Georgetown University professor C. Christine Fair tweeted that “white men” who defend Justice Kavanaugh, “deserve miserable deaths while feminists laugh as they take their last gasps” and then “we castrate their corpses and feed them to swine.”
In response, Georgetown helpfully clarified that Fair’s belief that white men who support due process should be killed and castrated were “not the views of the University”, but pointed out that, “our policy does not prohibit speech based on the person presenting ideas or the content of those ideas, even when those ideas may be difficult, controversial or objectionable.”
Georgetown’s law school took a very different position after law professor Ilya Shapiro tweeted criticism of Biden’s decision, one opposed by 76% of Americans, including a majority of Democrats and non-whites, to only consider black women for the Supreme Court.
Shapiro correctly pointed out that choosing a Supreme Court Justice based on race would lead to a lesser choice. As the vast majority of Americans, Democrats and minorities, agree. But Georgetown, which did not suspend a professor calling for the murder and castration of white men, decided that the constitutional professor’s speech had to be condemned and prohibited.
Shapiro, who was to lead the law school’s Constitutional Law Center, got a lesson in how Georgetown views free speech and academic freedom, when it placed him on administrative leave.
Dean William Treanor described Shapiro’s tweets as “appalling” and insisted that they, “are at odds with everything we stand for at Georgetown Law and are damaging to the culture of equity and inclusion that Georgetown Law is building every day.” Here’s what that culture looks like.
Preston Mitchum, an adjunct professor at Georgetown Law, had tweeted, “Yes, ALL white people are racist. Yes, ALL men are sexist. Yes, ALL cis people are transphobic.”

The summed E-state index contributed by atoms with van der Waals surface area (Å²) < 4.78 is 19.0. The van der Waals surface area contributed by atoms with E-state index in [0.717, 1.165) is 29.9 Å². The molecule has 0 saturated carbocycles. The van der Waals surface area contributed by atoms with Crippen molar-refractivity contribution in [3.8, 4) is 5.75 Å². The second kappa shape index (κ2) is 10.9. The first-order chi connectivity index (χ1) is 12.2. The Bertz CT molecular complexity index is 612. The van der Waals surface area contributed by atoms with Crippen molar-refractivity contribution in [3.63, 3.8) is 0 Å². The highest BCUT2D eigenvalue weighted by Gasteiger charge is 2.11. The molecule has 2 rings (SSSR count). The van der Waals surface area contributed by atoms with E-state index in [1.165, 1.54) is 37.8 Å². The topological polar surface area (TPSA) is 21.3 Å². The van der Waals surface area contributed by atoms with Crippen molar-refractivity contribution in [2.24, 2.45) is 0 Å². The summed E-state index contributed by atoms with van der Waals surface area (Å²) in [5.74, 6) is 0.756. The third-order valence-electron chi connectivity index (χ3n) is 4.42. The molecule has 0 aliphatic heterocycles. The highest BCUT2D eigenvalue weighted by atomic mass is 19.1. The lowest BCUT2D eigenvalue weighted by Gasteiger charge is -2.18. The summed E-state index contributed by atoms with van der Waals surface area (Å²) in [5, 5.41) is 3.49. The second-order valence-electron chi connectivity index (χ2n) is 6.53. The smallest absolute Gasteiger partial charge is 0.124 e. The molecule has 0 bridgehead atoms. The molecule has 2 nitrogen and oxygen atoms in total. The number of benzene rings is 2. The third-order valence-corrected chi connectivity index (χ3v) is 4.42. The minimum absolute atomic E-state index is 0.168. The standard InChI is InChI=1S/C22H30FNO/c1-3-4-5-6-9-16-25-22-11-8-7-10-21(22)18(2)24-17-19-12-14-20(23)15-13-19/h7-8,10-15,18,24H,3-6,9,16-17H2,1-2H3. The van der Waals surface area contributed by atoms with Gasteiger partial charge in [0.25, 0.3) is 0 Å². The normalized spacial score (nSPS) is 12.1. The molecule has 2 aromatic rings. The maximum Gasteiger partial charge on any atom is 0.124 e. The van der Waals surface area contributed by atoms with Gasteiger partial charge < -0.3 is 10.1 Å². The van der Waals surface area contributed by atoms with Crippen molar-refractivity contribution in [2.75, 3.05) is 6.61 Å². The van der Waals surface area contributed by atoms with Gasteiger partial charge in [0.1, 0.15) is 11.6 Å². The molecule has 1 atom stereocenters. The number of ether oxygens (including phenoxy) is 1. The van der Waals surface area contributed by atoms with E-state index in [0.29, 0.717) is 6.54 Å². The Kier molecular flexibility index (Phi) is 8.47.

There was no condemnation, let alone a suspension of Mitchum from Georgetown Law.
Helpfully, Mitchum also tweeted, “White people don’t determine what’s racist.”
I reached out to Dean Treanor and Georgetown’s press office to ask whether they would be taking any action against Mitchum, but there has been no response. Apparently declaring that “white people are evil”, “all white people are racist” and “white men are violent” is wholly in accord with Georgetown’s culture of equity and inclusion. And its academic interests.
In, “The Dangers of White Spaces”, Bryce Huebner, a Provost’s Distinguished Associate Professor at Georgetown, inveighs against everything from “Google’s white background” to “white spaces, spaces constructed around white bodies” not to mention “white values”.
“If white people are not a ‘real’ group, then there is nothing to work to preserve,” he argues, and nothing that makes white people “all white aside from an oppressive ideology.”
The Georgetown Library promotes, “Decentering Whiteness in the Classroom”, while the Reading Race Book Club at the university offers, “The Whiteness of Wealth”.
One day Georgetown will save time by putting up a sign, “No Whites Allowed.”
That brand of racist academic discourse isn’t unusual at Georgetown University or throughout academia where papers and talks now routinely read and sound like Hitler speeches.